Published 29th March 2021 by mymo
At 7:50am there was a buzz, but it was quiet. There were pockets of quiet conversation that seemed to drift above the music playing through the PA system, but above everything what stood out was the sound of footsteps. It was a sound I hadn’t heard at a start line for over a year.
The athletes jogging their way to the start gantry were masked up, still wearing extra layers ready to throw away at the sound of the start signal that would start the first British marathon trial race of its kind in 40 years. The start was split: male athletes one side, females to the other with both sets of pacemakers lined up at the front and rear of the pace groups.
Prior to the start, Covid measures had been taken to make sure the event followed all safe protocols. Everyone from media to officials, athletes to managers had been Covid tested either on site that morning or at the race hotel the night before. Athletes were taken on arrival to a separate building where they were allocated mat space to change and stretch while they made their final preparations, while briefings for media, officials and athletes’ plus ones managing their personal drinks, were all done outside. The course was closed to the public and everyone was reminded to keep a safe distance at all times. This was not an ordinary race, run in extraordinary times.
The buzz of the start although muted was still palpable. Just five slots for Olympic selection were up for grabs. This was a race that mattered. The course was beautiful, but most importantly it was flat and it was fast. The weather was not as kind as organisers had hoped - a strong wind coming into play at times along the 12-lap course around Kew Gardens. Athletes tried to run in packs but with such a small number of starters, the packs quickly broke and some athletes found themselves running solo after just one or two laps.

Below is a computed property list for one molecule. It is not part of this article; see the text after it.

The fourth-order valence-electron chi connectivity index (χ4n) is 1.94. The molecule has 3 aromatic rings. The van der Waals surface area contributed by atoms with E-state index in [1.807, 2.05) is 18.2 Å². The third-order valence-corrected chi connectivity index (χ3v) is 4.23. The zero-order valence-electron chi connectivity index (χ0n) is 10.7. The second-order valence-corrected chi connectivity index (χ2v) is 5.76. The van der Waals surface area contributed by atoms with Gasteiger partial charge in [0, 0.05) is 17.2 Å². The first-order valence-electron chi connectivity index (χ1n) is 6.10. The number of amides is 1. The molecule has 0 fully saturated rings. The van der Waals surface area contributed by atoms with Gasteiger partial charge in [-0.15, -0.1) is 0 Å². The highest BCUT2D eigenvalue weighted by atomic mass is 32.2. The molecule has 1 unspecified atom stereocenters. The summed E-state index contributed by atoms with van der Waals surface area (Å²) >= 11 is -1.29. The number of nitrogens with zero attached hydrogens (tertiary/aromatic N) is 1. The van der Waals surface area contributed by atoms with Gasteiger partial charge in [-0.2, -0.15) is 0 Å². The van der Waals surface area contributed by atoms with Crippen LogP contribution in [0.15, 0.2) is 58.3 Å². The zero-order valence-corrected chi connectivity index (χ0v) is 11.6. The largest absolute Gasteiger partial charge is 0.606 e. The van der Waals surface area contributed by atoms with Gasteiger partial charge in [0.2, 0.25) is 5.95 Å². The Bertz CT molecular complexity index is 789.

Perhaps the most notable thing about being present at a closed race was the ability to hear communication between the athletes as they passed on each lap. It was hard to believe the ease at which Hawkins and Smith pacing at the front of the race (operating at 2:10 marathon pace or 5:08 min/mile) discussed pacing, turns and navigated themselves and the group through the feed station. While this pair would eventually be stepping off by 30k, it was still an outstanding task to witness. Hearing the positive communications between athletes, managers and on a few occasions, their families through the feed station was also a great thing to be party to.
Unlike big city marathons, this looped course gave athletes many chances to step off if it wasn’t their day. They didn’t need to wait for assistance if they wanted to stop, with each lap consisting of 3333m, they were all in jogging distance of getting back to the start and again it was a humbling sight to see some of our best British athletes calling it a day. In the end, only 18 athletes would cross the finish line.
Much of the excitement came in the races when the pacemakers stepped off at around 30k. Athletes either settled into a new rhythm or took their foot off the gas, knowing what they had to do now to gain qualification for the Olympic games or Commonwealth games, with both being up for grabs. There was a decisive move by Chris Thompson, who throughout earlier stages had come adrift of the lead pack and was seemingly in no man's land between the lead group of Connor, D Griffiths and Aadan, and the chase group that included J Griffiths and Evans. Rumours flew around those who were also following live coverage on mobiles that Thommo had put in a surge that his younger contenders couldn’t keep up with. By the time he came through the bell for the final lap, he had a sizeable gap and looked focused as he passed the media area.